17 June 2023, Newcastle
6 MINUTE READ
The Saline Process, owned by IHS Global, has been running in Australia since 2009. It has been taken up by the Christian Medical and Dental Fellowship of Australia (CMDFA), Nurses Christian Fellowship of Australia (NCFA) and Healthcare Christian Fellowship of Oceania (HCFO). There is a network of teachers across Australia who have trained 900+ Australian healthcare workers.
Traditionally, the Saline Process is presented as a full-day course. There is also an established one-hour Saline Taster to introduce people to the concepts of spiritual health in clinical care. This Saline Taster Workshop is a hybrid of these, lasting two hours and giving the opportunity for learning and practising skills in spiritual history-taking. It was hoped that this format would encourage people to attend a full-day course, whilst acknowledging that time pressure is an obstacle for some.
This Saline Taster Workshop was organised by Dr Catherine Hollier of Christian Medical and Dental Fellowship Australia (CMDFA) and Georgie Hoddle RN (NCFA). It was attended by eight people from diverse disciplines. Attendees included two registered nurses, a paediatrician, an obstetrician, a GP, a relational therapist, a social worker, and a speech pathologist.
The standard set of twenty slides approved by IHS Global for a Saline Process Taster were presented within the context of a workshop in which attendees were invited to discuss the content of the slides and participate in four activities. The worksheets had been used previously after approval by the NCFI Saline Process Coordinator and IHS Global.
There were many interactive moments and lively discussion, and all attendees completed their worksheets. Three of the four activities were compiled on paper. The third activity involved role plays taking a spiritual history.
The usual figure of the case study “John” had been redesigned to be contextually appropriate to non-hospital healthcare settings. The information provided to attendees, (originally the fruit of discussion during Saline Scenarios* 2023) was elaborated on appropriate to each attendee’s context.
|Patient/Client/Friend’s journey||Case facts||Related activity||Discussion focus|
GP referred to MH clinic
|Stay broad NOT SPECIFIC|
eg. borderline personality disorder (BPD), etc.
|Supportive action in taking a spiritual history and support network.|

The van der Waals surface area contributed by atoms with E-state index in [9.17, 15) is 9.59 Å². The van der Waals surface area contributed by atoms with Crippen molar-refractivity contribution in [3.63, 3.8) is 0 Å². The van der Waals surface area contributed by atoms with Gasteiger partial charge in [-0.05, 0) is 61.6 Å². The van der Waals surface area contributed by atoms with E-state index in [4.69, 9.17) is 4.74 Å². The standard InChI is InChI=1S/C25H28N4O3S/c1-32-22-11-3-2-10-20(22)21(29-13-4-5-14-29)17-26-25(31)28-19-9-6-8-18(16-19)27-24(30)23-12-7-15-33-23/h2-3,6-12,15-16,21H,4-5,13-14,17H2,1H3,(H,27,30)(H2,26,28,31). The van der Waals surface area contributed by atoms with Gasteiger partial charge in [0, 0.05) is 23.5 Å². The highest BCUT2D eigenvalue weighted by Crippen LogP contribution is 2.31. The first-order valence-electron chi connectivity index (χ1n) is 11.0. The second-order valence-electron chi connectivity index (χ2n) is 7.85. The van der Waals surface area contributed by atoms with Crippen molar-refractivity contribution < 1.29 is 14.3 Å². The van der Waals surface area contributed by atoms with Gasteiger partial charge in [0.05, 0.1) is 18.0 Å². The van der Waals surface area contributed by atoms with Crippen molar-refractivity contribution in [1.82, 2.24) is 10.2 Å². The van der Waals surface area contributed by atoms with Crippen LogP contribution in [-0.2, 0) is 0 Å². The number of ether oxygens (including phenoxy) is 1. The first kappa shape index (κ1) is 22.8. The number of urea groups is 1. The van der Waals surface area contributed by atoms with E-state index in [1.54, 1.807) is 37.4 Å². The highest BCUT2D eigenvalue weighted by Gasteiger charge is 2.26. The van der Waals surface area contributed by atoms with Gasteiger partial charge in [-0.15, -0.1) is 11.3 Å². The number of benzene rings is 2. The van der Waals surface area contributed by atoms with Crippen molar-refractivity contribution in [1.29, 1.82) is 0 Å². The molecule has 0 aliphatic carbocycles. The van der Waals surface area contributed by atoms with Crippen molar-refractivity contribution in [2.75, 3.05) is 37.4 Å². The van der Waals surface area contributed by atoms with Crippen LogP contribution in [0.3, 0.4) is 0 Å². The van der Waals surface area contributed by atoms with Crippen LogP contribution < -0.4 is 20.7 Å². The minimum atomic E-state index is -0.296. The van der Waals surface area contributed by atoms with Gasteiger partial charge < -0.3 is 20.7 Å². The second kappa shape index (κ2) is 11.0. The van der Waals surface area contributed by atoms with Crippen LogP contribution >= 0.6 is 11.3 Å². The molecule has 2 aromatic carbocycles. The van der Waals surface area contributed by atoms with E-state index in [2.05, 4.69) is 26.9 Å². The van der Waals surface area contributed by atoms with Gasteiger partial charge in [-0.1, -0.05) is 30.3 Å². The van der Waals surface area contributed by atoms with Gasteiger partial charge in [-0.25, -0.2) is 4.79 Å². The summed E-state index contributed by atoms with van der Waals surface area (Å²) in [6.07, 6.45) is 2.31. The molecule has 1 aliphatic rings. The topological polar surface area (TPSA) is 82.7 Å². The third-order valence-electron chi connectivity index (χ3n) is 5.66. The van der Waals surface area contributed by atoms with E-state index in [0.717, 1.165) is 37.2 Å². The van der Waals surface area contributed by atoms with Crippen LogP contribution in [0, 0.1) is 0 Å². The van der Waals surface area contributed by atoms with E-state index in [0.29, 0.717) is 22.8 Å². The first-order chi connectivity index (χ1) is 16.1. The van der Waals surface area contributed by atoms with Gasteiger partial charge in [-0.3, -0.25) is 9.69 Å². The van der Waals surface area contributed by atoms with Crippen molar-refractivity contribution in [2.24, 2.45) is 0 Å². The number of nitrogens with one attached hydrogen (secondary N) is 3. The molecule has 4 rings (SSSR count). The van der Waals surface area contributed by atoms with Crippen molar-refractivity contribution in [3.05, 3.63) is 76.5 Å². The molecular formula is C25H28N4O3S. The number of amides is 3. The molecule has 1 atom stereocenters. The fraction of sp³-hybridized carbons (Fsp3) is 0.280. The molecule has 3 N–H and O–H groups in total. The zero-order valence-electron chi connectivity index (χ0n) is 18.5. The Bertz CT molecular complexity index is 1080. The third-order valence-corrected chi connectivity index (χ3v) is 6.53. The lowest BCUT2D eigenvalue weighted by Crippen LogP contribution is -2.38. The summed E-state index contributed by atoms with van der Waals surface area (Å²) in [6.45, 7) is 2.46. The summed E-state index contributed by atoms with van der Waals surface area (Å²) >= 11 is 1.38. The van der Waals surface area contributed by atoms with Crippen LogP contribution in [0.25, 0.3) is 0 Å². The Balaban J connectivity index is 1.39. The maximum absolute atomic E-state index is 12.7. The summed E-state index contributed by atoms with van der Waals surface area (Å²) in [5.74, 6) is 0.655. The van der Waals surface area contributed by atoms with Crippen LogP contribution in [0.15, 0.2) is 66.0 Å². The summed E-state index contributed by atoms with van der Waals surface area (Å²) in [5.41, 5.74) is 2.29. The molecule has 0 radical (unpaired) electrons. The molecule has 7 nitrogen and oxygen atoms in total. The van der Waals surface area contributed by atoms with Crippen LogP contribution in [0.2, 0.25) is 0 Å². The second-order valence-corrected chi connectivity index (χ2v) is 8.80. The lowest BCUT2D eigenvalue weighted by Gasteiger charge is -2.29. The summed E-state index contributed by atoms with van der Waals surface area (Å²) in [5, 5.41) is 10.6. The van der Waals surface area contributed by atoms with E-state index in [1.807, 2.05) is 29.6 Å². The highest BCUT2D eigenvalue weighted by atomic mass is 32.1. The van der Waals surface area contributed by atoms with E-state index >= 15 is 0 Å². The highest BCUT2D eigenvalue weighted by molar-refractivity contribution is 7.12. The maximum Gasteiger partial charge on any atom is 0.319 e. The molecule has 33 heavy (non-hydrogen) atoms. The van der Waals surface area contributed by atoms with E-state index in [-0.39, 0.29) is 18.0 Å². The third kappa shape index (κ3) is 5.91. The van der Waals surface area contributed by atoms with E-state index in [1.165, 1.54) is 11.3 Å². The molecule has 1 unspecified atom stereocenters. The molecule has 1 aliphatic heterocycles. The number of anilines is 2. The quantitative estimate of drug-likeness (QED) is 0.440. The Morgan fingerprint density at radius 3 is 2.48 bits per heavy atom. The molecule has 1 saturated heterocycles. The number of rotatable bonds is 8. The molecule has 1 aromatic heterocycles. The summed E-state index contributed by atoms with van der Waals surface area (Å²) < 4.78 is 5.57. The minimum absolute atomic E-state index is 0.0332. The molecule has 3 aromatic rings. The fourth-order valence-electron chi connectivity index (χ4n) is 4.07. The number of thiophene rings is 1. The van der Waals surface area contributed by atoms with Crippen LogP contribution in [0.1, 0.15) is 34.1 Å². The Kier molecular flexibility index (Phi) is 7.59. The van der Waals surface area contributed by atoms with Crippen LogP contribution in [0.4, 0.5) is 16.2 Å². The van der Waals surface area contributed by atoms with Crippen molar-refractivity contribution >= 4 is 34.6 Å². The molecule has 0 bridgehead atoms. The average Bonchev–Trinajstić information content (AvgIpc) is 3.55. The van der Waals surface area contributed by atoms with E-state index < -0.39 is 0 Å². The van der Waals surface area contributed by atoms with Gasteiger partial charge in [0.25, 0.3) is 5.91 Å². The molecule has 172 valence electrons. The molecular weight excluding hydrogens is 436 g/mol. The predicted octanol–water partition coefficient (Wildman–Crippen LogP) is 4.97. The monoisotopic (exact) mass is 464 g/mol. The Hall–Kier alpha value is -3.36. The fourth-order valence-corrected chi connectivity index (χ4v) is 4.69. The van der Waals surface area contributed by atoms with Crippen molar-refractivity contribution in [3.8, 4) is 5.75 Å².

|Type of mental health issue:|
– be cautious.
– requires. experience.
– see the literature.
|Additional scenarios||proposed by participants: (summary of sheets)|
|Pt with a panic attack.||Chest pain / SOB / palpitations /parathesia|
Situational stress from home/work. undergoing a procedure or given a concerning diagnosis
Child 1: anxious parents/parental concern.
Child 2: anxious/ family complexity.
Anxious parent: single with young child.
|– stability at home? Are their needs being met?|
– Diagnosis? Do they require meds? Psychosocial circumstances?
– minimal supports but proactive.
|GP referred pt with reactionary anxiety.||Lives with her daughter and is always anxious that something will happen to her.|
|Woman in late twenties with one child and a chaotic life.||Chronic pelvic pain with multiple laparoscopies. Requesting a hysterectomy. Works as a ***. |
No joy in the public system. Mother will pay for surgery privately.
|Some spiritual background.|
Anxious couple – reactive fight and flight.
|Lack of intimate connection. See each other as the enemy. Get caught up in assumptions misreading each other. Lack of healthy relationships. Family breakdown.||Ask if we can do breathing and meditation exercises.|
Social anxiety/depression but looking to re-integrate.
|Talking as a self-defence.|
Requiring one specific social worker to leave the house.
|Seeks validation and connection.||Borderline personality disorder?|
Comments from the attendees (summarised)
After the specific slides had been presented a lengthy discussion amongst the attendees followed.